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Scottish National Dictionary (1700–)

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First published 1968 (SND Vol. VII).
This entry has not been updated since then but may contain minor corrections and revisions.

PEEBLE, n., v. Also †peebel (Rs. 1781 W. MacGill Old Ross-shire (1909) 394). Adj. peebly (Edb. 1771 Fergusson Poems (S.T.S.) II. 5; Sc. 1815 A. Pennecuik Tweeddale 45). Sc. forms and usages of Eng. pebble (Sc. 1725 Ramsay Poems (S.T.S.) II. 218; Bch. 1804 W. Tarras Poems 82; Lth. 1926 Wilson Cent. Scot. 258; ne.Sc., Slk. 1965). [′pibəl]

I. n. 1. A semi-precious stone, gen. agate or rock-crystal, found in relatively large numbers in streams and rocks in Scot., and freq. set in silver to make a distinctively Scottish type of jewellery (Sc. 1825 Jam.). Combs. peeble-stane, Scots peeble, id. Freq. used attrib.Fif. 1710 R. Sibbald Hist. Fife (1803) 140:
Some of these peebles are of a clear and white perspicuous colour, some are like agates.
Abd. 1750 Aberdeen Jnl. (13 March):
Bristol and Peeble set Breast and Shirt Buttons.
Abd. 1762 Ib. (19 April):
There was lost in this Town, a whitish Peeble-Stone, having cut thereon the Coat of Arms of Sir Archibald Grant.
Sc. 1764 Caled. Mercury (22 Dec.) 618:
A Scots peeble in the form of a heart, a gold ring, with a peeble set in it.
Edb. 1798 Edb. Weekly Jnl. (30 May) 169:
Two gold mounted Cairngorum Seals — three ditto ditto oval Peeble Seals — four ditto ditto Peeble Pyramid Seals — fourteen Plain Peeble Seals, with gold swivels.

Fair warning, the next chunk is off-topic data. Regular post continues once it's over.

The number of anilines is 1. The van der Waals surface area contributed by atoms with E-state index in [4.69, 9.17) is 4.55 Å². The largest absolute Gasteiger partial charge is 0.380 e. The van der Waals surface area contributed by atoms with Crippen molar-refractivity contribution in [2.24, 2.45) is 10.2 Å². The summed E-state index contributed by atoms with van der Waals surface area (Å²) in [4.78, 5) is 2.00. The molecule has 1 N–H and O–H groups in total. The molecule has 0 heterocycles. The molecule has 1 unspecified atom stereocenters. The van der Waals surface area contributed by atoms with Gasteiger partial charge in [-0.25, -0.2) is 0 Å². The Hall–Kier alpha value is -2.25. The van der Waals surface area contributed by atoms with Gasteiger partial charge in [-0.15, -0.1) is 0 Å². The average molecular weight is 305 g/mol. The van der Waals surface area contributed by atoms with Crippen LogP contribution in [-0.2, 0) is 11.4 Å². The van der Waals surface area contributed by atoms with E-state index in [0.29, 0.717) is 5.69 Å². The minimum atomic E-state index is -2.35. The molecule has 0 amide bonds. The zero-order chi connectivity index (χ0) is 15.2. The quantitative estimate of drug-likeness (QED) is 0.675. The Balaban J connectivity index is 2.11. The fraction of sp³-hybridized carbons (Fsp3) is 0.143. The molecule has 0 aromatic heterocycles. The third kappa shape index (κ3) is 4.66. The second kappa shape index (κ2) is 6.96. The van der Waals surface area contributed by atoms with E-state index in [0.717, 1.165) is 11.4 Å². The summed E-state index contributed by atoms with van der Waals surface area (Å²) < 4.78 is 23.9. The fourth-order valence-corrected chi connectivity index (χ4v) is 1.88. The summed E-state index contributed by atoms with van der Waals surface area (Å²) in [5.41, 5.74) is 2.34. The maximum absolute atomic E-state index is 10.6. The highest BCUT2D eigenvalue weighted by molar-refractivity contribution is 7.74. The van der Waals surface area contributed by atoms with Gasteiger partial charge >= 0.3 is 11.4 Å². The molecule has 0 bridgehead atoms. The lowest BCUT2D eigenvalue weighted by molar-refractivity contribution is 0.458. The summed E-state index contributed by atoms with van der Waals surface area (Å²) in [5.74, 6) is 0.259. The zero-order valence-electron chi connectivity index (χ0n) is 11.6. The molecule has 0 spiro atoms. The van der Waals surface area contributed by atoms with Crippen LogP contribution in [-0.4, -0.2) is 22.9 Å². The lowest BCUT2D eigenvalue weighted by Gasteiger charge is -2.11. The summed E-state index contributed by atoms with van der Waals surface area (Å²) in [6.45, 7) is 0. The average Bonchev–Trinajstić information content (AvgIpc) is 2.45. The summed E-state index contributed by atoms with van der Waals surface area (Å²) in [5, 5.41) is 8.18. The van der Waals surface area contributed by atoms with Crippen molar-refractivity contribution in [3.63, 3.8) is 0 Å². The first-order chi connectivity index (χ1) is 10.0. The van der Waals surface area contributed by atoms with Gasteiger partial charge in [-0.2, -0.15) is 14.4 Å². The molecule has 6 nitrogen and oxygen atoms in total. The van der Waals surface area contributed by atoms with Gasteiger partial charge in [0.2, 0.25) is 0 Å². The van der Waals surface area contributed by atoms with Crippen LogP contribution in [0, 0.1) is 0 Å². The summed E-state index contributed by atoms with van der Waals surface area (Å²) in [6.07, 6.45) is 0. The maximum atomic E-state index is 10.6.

Mry. 1825 T. D. Lauder Lochandhu Intro. iv.:
Ane o' yere horn mulls, wi' a wee bit silver, and a Scots peeble on the tap o't.
Abd. 1851 W. Anderson Rhymes 91:
A cappie fu' o' peeble stanes.
Sc. 1958 Maxwell & Hutchison Sc. Costume 167:
There was a great vogue for “Scotch pebbles” in the middle of the nineteenth century, especially when Queen Victoria showed interest in them.

2. A small glass marble, gen. greenish in colour (Abd. 1910). From its resemblance to 1. above.Abd. 1958 Abd. Press & Jnl. (22 Sept.):
Bools, played round the lamp-post, with rosies, and peebles and picks.

II. v. To pelt with pebbles, stone. This usage may have been derived by Scott from Ben Jonson.Sc. 1816 Scott Antiquary xviii.:
Having pebbled the priest pretty handsomely, they drove him out of the parish.
Sc. 1818 Scott H. Midlothian iv.:
When we had a king, and a chancellor, and parliament-men o' our ain, we could aye peeble them wi' stanes when they werena gude bairns.

[O.Sc. peeble, 1683. The phonology of the form is obscure, showing one of the many variants, as pibbil, puble, found in Mid.Eng. < O.E. papol-, popel-stan. The Sc. form suggests Early Mid.Eng. *pibel.]

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"Peeble n., v.". Dictionary of the Scots Language. 2004. Scottish Language Dictionaries Ltd. Accessed 20 Jun 2024 <>



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